People will say think big! I prefer to think small. I’m a huge fan of baby steps, because I’ve seen how breaking down big projects into smaller tasks not only helps you manage time and get things done, but it also boosts your confidence.
Big things overwhelm
When you’re feeling overwhelmed, it is likely because what you’re facing is too big. And, when I say big, that could mean:
A new endeavor has unfamiliar parts. An important project carries more weight in your mind. And problems are usually unexpected.
So, big things are overwhelming! They are, of course, stressful and anxiety-provoking.
Plus, there are things we dread
What makes things worse is that women are told to dream big and be bold in order to get ahead. Yet at the same time, we’re saddled with, and expected to do, much more that is not aligned with those big dreams. We have to take on tasks everyone dreads, whether doing office housework or getting the clicking noise in the heater to stop so the family can sleep.
Even returning from a lovely vacation can feel taxing if you’re the one who takes care of many behind-the-scenes details that others take for granted. Suppose you’re the one responsible for getting the next meal on the table, ensuring that everyone has clean underwear, and putting away those essential items so they can easily be found after unpacking. That means you have a lot more on your plate in addition to getting back to your routine tasks.
Life won’t stop putting down roadblocks on your path to loftier goals.
And such roadblocks can chip away at your confidence.
Feeling overwhelmed is normal
When you’re faced with big things along all the obstacles, you are going to feel overwhelmed. It is inevitable and it is natural.
Our brains cannot handle an overload of information. For example, it’s harder to access past experiences or memories that might help us in the present because our brains have a harder time seeing the patterns when faced with too many disparate pieces of data.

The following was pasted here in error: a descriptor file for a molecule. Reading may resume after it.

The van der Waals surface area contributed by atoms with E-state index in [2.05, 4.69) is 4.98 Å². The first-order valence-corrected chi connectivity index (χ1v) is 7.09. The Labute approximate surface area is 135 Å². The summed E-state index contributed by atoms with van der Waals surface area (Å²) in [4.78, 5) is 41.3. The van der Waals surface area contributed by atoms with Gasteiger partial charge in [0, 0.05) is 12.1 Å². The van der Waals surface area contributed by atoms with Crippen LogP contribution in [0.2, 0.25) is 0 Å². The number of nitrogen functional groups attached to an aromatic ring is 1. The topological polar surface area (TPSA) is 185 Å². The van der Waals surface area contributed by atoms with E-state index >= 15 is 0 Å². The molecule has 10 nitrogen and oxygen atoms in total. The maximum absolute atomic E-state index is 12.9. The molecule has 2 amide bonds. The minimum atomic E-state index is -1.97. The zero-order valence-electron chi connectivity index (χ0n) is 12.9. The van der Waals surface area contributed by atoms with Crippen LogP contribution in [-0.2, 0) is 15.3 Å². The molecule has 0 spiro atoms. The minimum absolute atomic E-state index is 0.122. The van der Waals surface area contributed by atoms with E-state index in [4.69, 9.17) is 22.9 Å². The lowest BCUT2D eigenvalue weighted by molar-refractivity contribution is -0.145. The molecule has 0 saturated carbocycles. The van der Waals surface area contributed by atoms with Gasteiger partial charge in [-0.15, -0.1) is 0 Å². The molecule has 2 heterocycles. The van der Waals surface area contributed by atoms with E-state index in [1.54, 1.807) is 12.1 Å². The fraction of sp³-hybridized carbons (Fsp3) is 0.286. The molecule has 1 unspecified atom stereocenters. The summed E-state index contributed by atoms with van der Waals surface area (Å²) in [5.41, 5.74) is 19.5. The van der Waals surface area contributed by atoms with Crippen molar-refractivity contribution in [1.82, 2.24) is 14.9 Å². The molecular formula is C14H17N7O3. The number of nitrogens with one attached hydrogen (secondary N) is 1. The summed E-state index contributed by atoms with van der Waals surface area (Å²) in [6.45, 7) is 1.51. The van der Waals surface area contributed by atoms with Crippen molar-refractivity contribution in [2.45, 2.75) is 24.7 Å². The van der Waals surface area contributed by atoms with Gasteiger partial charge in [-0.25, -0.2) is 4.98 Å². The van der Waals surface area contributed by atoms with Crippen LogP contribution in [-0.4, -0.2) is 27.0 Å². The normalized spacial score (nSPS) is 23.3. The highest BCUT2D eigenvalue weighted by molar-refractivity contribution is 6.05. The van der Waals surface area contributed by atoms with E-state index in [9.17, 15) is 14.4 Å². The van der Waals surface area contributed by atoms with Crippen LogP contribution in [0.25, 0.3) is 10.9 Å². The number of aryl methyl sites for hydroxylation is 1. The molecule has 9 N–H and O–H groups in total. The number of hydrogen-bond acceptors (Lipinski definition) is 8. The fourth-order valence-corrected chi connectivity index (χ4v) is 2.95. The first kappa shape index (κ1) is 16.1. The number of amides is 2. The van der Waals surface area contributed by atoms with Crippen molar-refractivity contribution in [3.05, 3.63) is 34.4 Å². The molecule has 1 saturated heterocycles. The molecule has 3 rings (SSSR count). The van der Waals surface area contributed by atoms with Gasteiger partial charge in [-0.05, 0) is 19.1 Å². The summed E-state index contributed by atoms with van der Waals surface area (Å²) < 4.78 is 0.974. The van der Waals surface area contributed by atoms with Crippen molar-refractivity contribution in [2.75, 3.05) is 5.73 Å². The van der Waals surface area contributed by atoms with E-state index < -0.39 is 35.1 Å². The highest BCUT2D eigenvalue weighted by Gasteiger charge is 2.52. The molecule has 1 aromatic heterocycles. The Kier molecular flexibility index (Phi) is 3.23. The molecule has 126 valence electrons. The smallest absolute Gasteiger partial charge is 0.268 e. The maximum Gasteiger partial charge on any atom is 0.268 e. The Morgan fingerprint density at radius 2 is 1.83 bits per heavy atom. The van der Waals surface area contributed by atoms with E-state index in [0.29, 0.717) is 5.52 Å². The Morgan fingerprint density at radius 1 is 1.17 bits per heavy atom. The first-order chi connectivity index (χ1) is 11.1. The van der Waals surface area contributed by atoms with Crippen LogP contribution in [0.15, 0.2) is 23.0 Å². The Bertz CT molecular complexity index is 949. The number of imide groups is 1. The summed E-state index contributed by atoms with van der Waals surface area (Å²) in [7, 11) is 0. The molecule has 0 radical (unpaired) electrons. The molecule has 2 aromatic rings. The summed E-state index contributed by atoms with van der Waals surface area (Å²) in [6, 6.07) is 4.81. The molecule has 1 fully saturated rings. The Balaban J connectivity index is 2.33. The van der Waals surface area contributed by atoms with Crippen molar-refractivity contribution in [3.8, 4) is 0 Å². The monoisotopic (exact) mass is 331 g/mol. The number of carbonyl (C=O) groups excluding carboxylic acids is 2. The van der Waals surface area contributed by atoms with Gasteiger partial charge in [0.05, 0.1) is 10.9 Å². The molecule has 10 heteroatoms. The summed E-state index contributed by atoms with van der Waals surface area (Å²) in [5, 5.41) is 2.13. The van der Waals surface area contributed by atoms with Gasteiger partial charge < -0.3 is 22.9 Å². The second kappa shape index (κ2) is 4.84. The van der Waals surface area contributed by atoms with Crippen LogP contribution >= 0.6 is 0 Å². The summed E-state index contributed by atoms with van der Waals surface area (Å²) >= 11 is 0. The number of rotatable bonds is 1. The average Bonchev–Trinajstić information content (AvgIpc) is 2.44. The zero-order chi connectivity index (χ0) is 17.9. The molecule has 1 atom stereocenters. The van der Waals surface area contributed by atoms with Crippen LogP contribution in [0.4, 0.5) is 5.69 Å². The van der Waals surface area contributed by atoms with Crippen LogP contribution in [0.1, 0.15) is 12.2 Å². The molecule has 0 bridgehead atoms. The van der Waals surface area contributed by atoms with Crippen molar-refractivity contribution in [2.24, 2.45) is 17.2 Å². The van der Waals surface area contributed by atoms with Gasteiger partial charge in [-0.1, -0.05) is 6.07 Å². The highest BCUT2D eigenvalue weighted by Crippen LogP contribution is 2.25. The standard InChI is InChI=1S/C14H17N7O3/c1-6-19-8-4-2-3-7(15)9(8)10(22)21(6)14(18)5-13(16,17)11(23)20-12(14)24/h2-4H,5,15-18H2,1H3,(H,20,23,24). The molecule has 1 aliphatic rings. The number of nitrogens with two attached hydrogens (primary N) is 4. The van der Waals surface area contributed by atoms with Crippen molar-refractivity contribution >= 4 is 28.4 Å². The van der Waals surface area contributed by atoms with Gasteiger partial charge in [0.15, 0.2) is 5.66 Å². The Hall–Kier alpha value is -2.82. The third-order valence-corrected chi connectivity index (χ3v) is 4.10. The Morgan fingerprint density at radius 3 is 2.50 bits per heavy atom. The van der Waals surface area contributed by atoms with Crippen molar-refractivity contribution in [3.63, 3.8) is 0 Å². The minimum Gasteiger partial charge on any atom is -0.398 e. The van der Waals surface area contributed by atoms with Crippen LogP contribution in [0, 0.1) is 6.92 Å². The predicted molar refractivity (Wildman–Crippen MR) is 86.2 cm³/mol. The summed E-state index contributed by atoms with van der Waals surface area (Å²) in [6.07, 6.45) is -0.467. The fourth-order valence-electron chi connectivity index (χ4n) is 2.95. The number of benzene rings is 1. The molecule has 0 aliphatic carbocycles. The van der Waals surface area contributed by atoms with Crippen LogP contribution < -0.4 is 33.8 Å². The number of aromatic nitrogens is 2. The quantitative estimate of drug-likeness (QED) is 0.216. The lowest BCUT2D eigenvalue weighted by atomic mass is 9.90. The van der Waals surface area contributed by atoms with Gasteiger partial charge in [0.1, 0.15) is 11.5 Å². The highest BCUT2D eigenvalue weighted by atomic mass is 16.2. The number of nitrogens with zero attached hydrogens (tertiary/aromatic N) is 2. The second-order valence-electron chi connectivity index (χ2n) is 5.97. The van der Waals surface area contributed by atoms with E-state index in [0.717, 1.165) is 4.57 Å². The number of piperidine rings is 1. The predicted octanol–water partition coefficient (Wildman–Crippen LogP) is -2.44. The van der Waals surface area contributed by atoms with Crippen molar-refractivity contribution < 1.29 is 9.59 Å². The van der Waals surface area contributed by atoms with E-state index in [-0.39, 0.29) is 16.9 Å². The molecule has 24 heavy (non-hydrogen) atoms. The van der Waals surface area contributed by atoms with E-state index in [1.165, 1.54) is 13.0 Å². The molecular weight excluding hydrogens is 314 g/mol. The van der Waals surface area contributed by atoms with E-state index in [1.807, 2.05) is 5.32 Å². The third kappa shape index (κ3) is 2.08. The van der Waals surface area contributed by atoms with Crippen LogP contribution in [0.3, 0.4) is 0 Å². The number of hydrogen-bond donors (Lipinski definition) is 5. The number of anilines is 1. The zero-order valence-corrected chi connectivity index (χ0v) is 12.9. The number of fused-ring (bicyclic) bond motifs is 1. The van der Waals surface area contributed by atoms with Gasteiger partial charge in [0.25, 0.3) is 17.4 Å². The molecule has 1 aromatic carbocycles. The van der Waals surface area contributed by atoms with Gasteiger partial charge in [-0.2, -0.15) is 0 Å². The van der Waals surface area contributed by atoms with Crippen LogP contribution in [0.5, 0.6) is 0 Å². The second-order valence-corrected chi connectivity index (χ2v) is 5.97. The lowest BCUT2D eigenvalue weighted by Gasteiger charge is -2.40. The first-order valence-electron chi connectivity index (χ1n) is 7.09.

Moreover, we have a finite amount of willpower. So, the big things and what we dread can quickly eat up our daily allotment of it, leaving us feeling discouraged and defeated.
But, it’s really not our fault.
How to think small
Happily, thanks to working with my clients, I’ve learned a key lesson that I can share: when you are faced with something big, shrink it into smaller pieces then celebrate.
More specifically, here are two concrete steps:
- Think of the first tiny baby step you need to take to move in the right direction. Using a typical post-vacation haze as an example, you can first focus on one part that seems pressing or important, like finding the easiest way to fill hungry stomachs. And, maybe that’s getting pizza delivery. Once people are satisfied, perhaps you can tackle unpacking–but again with small steps like, pulling out the dirty clothes from suitcases and putting them into the laundry basket.
- After each baby step, celebrate the small win. Do this even if it seems silly to pat yourself on the back or exclaim, “Victory is mine!” after doing something as mundane as ordering pizza or putting clothes in the hamper.
Why baby steps and small wins work
Celebrating small wins is important because it reinforces the notion that you are someone who gets things done. I see this in my own life and observe it with my clients and students. Moreover, researchers suggest it too.
There are many ways to celebrate your small wins. Experiment or test out a variety to see what works for you. For example, I heard parent coach and temperament specialist Rona Renner, RN, say that she kisses the back of her hand to reward and nurture herself. I like keeping a got-done list alongside my to-do list as a way of keeping track of my small accomplishments.
As you think small, I guarantee your sense of overwhelm will shrink and your sense of competence will grow. And as a result, you’ll not only manage your time and get unstuck, but you will build confidence, too.
Check out some upcoming workshops and courses.
This is a revised and updated version of an older article first published in January 2017.